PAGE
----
The Green Side of Business: DODOcase Plans Short and Long Term Strategies The Green Side of Business: DODOcase Plans Short and Long Term Strategies
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The Green Side of Business: DODOcase Plans Short and Long Term Strategies

by Bekah Wright

December 19, 2011

This post is in partnership with UPS

As for Manning, he’s focusing on a new goal. “I cringe every time reject covers are thrown away,” he says. “I’m looking at ways we can reuse our scrap product as well as recycle components from rejected products. Winning the contest has given us the incentive and goal to put this structure together and make it happen.”

As DODOcase continues to move forward with their sustainability efforts, green experts offer some more ideas for long term planning:

 

Nurit Katz, UCLA’s Sustainability Coordinator and an instructor for its Global Sustainability Certificate Program

Most Fortune 500 companies have sustainability programs; DODOcase should  explore their approaches, failures and successes. One company that openly features their efforts is Patagonia.

Also, they should check into sites that report what companies are doing to learn about effective practices and how they’re reporting their sustainability. Some of these sites include: Corporate Register, CSR Wire, and CERES Sustainability Reporting Awards.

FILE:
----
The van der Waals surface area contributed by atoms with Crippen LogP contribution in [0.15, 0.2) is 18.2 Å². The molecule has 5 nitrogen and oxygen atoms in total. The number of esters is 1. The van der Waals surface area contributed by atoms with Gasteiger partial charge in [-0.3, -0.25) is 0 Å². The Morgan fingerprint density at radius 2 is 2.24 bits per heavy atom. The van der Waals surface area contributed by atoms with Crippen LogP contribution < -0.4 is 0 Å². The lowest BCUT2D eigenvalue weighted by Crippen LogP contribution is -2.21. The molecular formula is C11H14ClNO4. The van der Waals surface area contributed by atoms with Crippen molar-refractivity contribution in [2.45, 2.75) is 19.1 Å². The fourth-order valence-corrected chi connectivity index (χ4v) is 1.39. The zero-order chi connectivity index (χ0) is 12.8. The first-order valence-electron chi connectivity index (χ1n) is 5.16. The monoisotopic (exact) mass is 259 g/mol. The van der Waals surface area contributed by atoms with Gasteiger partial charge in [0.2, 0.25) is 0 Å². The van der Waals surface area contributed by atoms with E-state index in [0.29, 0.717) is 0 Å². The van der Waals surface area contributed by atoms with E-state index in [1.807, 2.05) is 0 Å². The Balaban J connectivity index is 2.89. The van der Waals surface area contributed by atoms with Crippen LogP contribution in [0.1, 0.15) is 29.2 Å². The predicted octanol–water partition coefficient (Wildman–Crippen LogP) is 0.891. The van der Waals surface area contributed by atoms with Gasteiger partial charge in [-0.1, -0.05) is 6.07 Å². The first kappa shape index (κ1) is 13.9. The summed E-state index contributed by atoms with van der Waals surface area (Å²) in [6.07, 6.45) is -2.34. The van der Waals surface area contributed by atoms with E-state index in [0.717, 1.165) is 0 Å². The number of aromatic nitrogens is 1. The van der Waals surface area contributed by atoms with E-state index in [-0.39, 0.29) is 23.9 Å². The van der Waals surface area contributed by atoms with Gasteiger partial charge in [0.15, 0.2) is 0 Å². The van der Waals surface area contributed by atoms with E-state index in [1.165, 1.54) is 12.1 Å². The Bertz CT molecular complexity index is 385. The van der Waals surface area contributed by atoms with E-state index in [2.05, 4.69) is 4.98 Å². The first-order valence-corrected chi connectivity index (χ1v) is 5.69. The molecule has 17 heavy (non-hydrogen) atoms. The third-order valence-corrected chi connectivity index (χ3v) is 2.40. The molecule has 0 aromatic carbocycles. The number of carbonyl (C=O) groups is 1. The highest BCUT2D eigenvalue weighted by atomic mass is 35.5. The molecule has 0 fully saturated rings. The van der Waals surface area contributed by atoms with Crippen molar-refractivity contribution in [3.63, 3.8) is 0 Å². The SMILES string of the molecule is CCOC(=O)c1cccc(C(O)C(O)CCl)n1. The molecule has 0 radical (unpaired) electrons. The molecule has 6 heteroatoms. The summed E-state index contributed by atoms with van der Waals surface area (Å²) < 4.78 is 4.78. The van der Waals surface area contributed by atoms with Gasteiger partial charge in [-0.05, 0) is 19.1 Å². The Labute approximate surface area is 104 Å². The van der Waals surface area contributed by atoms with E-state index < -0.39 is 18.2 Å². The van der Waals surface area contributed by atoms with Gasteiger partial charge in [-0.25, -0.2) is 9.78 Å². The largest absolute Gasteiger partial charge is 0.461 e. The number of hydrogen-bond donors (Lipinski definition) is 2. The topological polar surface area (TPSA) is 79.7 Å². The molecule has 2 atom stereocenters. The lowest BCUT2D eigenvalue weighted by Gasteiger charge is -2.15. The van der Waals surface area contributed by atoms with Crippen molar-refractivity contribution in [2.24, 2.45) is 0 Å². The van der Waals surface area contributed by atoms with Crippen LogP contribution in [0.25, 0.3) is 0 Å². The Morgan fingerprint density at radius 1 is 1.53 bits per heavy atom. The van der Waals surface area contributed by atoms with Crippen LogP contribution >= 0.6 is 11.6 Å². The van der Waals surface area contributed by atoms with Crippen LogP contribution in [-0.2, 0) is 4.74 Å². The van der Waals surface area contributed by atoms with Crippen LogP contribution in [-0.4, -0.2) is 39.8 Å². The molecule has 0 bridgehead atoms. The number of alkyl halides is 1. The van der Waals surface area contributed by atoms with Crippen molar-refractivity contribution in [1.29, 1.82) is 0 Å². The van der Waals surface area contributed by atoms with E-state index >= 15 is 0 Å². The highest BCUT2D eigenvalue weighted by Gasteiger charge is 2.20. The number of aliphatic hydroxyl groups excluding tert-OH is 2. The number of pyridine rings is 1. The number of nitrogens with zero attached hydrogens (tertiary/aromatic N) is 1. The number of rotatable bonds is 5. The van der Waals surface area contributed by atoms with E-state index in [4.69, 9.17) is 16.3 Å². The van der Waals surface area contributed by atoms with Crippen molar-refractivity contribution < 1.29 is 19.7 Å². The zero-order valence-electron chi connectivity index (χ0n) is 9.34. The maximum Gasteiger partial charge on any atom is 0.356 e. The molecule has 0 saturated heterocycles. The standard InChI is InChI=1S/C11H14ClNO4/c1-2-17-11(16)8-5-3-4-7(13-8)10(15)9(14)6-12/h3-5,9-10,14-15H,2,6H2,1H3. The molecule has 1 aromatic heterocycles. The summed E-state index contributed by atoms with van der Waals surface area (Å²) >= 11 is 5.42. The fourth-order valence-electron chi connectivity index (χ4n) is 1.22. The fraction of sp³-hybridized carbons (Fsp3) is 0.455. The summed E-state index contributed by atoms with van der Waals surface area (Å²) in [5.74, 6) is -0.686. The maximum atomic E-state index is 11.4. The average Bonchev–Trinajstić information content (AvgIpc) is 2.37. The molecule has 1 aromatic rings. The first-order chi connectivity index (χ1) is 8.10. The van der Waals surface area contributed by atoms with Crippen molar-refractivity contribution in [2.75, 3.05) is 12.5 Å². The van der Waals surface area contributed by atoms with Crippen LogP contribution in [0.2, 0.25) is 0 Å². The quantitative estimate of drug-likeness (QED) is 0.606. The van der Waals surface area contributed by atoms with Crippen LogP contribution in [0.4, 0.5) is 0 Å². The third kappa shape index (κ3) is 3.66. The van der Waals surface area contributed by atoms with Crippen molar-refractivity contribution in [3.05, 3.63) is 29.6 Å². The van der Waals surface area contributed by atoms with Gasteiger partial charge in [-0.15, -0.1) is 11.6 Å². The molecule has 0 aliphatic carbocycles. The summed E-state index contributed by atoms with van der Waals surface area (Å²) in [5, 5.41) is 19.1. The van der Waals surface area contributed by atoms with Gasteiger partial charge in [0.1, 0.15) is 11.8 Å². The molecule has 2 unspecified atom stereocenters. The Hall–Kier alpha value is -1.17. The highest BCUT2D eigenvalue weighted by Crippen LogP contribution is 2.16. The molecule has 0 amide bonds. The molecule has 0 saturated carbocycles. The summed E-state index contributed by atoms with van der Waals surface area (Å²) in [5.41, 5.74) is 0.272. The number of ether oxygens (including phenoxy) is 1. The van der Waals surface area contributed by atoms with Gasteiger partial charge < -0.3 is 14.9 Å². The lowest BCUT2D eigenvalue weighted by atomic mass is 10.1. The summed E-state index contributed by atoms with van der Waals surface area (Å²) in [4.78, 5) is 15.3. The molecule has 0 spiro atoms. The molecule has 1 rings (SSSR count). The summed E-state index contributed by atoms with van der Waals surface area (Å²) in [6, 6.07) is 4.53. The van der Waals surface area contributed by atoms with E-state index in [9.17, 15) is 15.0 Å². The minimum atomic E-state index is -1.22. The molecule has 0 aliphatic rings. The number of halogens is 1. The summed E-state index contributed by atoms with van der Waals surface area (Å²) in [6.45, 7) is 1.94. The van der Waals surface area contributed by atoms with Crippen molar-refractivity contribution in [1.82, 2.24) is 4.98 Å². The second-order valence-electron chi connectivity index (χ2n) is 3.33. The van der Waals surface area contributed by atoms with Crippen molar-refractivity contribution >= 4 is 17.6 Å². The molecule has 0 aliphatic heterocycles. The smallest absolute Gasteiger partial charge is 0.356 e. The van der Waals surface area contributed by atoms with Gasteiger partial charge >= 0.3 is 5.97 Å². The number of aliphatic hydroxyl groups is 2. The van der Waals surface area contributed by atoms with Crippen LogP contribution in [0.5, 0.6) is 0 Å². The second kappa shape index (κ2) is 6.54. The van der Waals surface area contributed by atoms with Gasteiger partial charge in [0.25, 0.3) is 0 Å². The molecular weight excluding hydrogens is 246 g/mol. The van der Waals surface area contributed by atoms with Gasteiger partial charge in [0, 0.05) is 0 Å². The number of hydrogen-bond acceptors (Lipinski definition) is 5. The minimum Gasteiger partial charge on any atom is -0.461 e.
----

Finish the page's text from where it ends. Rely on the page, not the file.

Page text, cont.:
Jeff Hayes, Independent Certified Integrated Reporting Specialist, formerly of Opportunity Green:

When looking at planning a strategy, DODOcase should consider going through a lifecycle analysis of their leading product, even a light version of it, and a carbon footprint assessment. This will give them tools they can put into practice and they won’t have to pay a consultant.

As for strategy, Global Reporting Initiative (a reporting framework used by companies to report economic, environmental and social performance data) is a really great place to start the conversation. Sure it’s complicated and not all aspects will apply, but a lot will.

Amit Jain, Sustainability Consultant at AmitJain310:

DODOcase should look at becoming a B Corporation, a new corporation establishment that’s acknowledged by 26 states. B Corp makes it legally possible to donate money or allocate resources to protecting the environment or community without being liable against stakeholders. It’s a pretty big commitment but if a company is really committed to sustainability and community, it changes the culture of a company – they’re now making money to do something good with it. Being a B Corp makes this message clear.

Check the Green Side of Business series next week for DODOcase’s progress.

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The Green Side of Business: DODOcase Plans Short and Long Term Strategies